Three Biggest Small Business Privacy Risks

by Lynnea Bylund on May 4, 2011 · 1 comment

You are a busy company owner. Your time is short and your budget is tight.  Here is your ounce of prevention worth a pound of cure when it comes to protecting your company privacy.  Never forget that your data Is vulnerable and valuable!

protect business dataInformation is power. Even more so now, in this age of vast databases and huge computing power to analyze that data. The data that you use in your business is no exception. You have everything from details about customers and clients, agendas from business meetings, emails, negotiation strategies, the recipe for your secret sauce, and lots of other stuff. All of this information is at risk of snooping and theft.

Bill Rounds is a California attorney and focuses his practice on privacy issues. He teaches people how to control how much of their private information is available to the public at  Here are his tips for securing your data and peace of mind effortlessly –

Customer data can include identifying information, appetizing for identity thieves and credit fraud. The internal documents of your business are valuable to your competitors, or even an unscrupulous third party who might profit from selling it to a competitor. And it is surprising how easy it might be to get a hold of that data. Free programs can be downloaded that almost do it for you. Whether it is snooping on a wireless network signal, breaking through simple password protected networks, or just an accidental disclosure of data, unless you have a very sophisticated IT department, you are probably at some risk.

Protect Sensitive Data With Encryption

Fortunately the solution is not only free, but it’s easy. If hiring (or beefing up) a full IT department is not your idea of fun, TrueCrypt is a free program that you can use to encrypt documents. I know encryption sounds like super secret spy stuff, but it is much easier than you might think. If you can email, you can encrypt. It can be a very important way to manage sensitive internal data and documents. Plus, if you lose a USB drive or something, your encrypted data will not be compromised.

Knowing that their data is safe with your company can keep your customers very, very happy. Just take a look at the reported data breaches for the past year and the amount of sensitive consumer data that was compromised in the hands of some very recognizable names. It would be very bad PR to show up on that list.

Smartphones Can Be Trouble

Lots of employers provide phones for their employees. It can be very good for business. But remember that smartphones can be a treasure trove of sensitive information. Not only do they have the ability to contain documents (which you should now know how to encrypt) but they can also be a gateway to easy eavesdropping.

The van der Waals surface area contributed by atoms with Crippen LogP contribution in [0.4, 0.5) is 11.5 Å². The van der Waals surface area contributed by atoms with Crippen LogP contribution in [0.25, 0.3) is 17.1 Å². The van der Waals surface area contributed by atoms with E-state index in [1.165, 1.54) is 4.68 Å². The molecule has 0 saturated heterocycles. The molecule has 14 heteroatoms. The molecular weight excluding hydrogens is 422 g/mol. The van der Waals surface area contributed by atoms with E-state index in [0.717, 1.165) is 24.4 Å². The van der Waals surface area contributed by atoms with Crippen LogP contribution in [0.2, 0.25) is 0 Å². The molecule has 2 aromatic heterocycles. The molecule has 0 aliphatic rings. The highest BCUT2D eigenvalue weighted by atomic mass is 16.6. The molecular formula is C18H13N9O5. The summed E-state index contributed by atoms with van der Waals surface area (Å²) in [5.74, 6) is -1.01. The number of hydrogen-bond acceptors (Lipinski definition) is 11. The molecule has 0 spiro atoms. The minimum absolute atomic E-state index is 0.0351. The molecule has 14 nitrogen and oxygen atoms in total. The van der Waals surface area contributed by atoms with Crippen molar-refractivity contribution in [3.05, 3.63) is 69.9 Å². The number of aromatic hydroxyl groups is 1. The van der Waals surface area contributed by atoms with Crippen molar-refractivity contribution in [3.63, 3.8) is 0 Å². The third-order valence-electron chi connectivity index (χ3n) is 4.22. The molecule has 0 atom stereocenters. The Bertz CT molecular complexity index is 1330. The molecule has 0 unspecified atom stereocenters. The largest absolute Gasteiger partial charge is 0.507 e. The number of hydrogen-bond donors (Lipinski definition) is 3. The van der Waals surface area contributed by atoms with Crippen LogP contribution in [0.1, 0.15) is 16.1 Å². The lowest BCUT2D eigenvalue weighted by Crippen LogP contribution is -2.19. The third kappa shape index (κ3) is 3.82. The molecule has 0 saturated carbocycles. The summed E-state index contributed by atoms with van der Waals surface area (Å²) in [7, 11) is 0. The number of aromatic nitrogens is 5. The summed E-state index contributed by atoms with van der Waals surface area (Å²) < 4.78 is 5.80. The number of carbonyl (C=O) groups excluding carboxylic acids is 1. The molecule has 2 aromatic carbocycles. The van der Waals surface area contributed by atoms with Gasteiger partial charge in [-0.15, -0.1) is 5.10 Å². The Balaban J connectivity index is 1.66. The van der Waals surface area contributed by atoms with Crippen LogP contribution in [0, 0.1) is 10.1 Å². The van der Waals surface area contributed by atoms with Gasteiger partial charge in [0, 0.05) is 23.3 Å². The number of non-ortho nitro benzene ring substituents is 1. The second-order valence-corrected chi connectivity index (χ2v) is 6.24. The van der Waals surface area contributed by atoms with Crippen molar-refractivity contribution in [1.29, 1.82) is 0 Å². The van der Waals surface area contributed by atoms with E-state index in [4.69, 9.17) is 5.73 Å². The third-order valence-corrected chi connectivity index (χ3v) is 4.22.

Bluetooth functions are great, especially when you live in a state that requires hands-free talking while driving, but it is also extremely easy to hack into the signal and eavesdrop. Employees should be aware that sensitive calls, if made on a cell phone at all, should not be made with a bluetooth set.

It is inevitable that a phone will be accidentally left somewhere, or even stolen. What was bad news for Apple might be bad news for you too. To prevent this kind of problem, allow for remote locking of the phone. This means that you can access the phone from anywhere and lock it down, no matter who has it or what is going on with it. This prevents data from being compromised both accidentally and intentionally or by a rogue, disgruntled former employee who happened to hang on to their phone. Most phones will have this feature. If not, you can get some inexpensive software from companies like Norton or McAfee that give you this capability.

Exposed Emails

The third thing that can be dangerous to your business are emails. Email is notoriously unsecure. It is sent around the internet in plain text form, meaning anyone who sniffs out your internet usage (something that is easy to do), can see all of your emails. Email is a lot like sending a post card, anyone who handles it can read it. Imagine if a competitor were to get a hold of all of your emails and the emails of your business.

To prevent this, use encrypted email services. Hushmail is a free and simple solution that provides free accounts and paid accounts that have more storage. You can also use GnuPG to encrypt your own emails. It is a little bit more complicated to use, but it’s still free and you might even be able to integrate it with your existing company email system.


There is a real threat to any data that you store. The more you store the higher that threat. That includes the data of your customers and clients. Protecting that data makes business sense. The cost is very low and the protection given is very high. Not only can it avoid disasters, it can improve the satisfaction of your own customers and clients. Satisfied customers are return customers.

{ 1 comment }

1 Sable August 9, 2011 at 7:24 pm

Increasingly our security and data are becoming vulnerable.

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